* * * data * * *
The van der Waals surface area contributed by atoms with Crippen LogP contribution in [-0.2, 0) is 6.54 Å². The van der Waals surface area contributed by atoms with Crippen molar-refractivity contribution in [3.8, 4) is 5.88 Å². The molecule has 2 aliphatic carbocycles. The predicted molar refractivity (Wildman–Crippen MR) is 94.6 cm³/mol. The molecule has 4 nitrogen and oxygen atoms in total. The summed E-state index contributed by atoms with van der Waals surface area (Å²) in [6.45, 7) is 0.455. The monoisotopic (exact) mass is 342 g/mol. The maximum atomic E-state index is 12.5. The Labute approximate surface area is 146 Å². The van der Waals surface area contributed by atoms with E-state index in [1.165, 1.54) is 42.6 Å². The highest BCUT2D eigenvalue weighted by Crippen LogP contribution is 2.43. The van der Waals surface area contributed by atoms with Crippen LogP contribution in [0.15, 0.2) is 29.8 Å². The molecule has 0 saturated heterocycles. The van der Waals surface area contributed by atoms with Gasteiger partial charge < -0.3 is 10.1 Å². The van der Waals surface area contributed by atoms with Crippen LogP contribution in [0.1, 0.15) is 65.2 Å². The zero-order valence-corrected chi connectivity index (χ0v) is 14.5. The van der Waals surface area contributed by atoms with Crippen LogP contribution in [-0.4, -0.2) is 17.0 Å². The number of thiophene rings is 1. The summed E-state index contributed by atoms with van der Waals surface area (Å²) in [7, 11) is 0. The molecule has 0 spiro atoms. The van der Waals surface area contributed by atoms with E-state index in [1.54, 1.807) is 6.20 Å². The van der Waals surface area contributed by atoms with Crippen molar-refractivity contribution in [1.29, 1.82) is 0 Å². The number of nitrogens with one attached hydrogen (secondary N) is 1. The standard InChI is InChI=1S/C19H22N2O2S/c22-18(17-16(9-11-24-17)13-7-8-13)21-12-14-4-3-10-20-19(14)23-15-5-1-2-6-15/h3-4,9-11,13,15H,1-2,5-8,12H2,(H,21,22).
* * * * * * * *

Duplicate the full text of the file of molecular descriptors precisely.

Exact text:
The van der Waals surface area contributed by atoms with Crippen LogP contribution in [-0.2, 0) is 6.54 Å². The van der Waals surface area contributed by atoms with Crippen molar-refractivity contribution in [3.8, 4) is 5.88 Å². The molecule has 2 aliphatic carbocycles. The predicted molar refractivity (Wildman–Crippen MR) is 94.6 cm³/mol. The molecule has 4 nitrogen and oxygen atoms in total. The summed E-state index contributed by atoms with van der Waals surface area (Å²) in [6.45, 7) is 0.455. The monoisotopic (exact) mass is 342 g/mol. The maximum atomic E-state index is 12.5. The Labute approximate surface area is 146 Å². The van der Waals surface area contributed by atoms with E-state index in [1.165, 1.54) is 42.6 Å². The highest BCUT2D eigenvalue weighted by Crippen LogP contribution is 2.43. The van der Waals surface area contributed by atoms with Crippen LogP contribution in [0.15, 0.2) is 29.8 Å². The molecule has 0 saturated heterocycles. The van der Waals surface area contributed by atoms with Gasteiger partial charge < -0.3 is 10.1 Å². The van der Waals surface area contributed by atoms with Crippen LogP contribution in [0.1, 0.15) is 65.2 Å². The zero-order valence-corrected chi connectivity index (χ0v) is 14.5. The van der Waals surface area contributed by atoms with Crippen LogP contribution in [-0.4, -0.2) is 17.0 Å². The number of thiophene rings is 1. The summed E-state index contributed by atoms with van der Waals surface area (Å²) in [7, 11) is 0. The molecule has 0 spiro atoms. The van der Waals surface area contributed by atoms with E-state index in [1.54, 1.807) is 6.20 Å². The van der Waals surface area contributed by atoms with Crippen molar-refractivity contribution in [1.29, 1.82) is 0 Å². The number of nitrogens with one attached hydrogen (secondary N) is 1. The standard InChI is InChI=1S/C19H22N2O2S/c22-18(17-16(9-11-24-17)13-7-8-13)21-12-14-4-3-10-20-19(14)23-15-5-1-2-6-15/h3-4,9-11,13,15H,1-2,5-8,12H2,(H,21,22).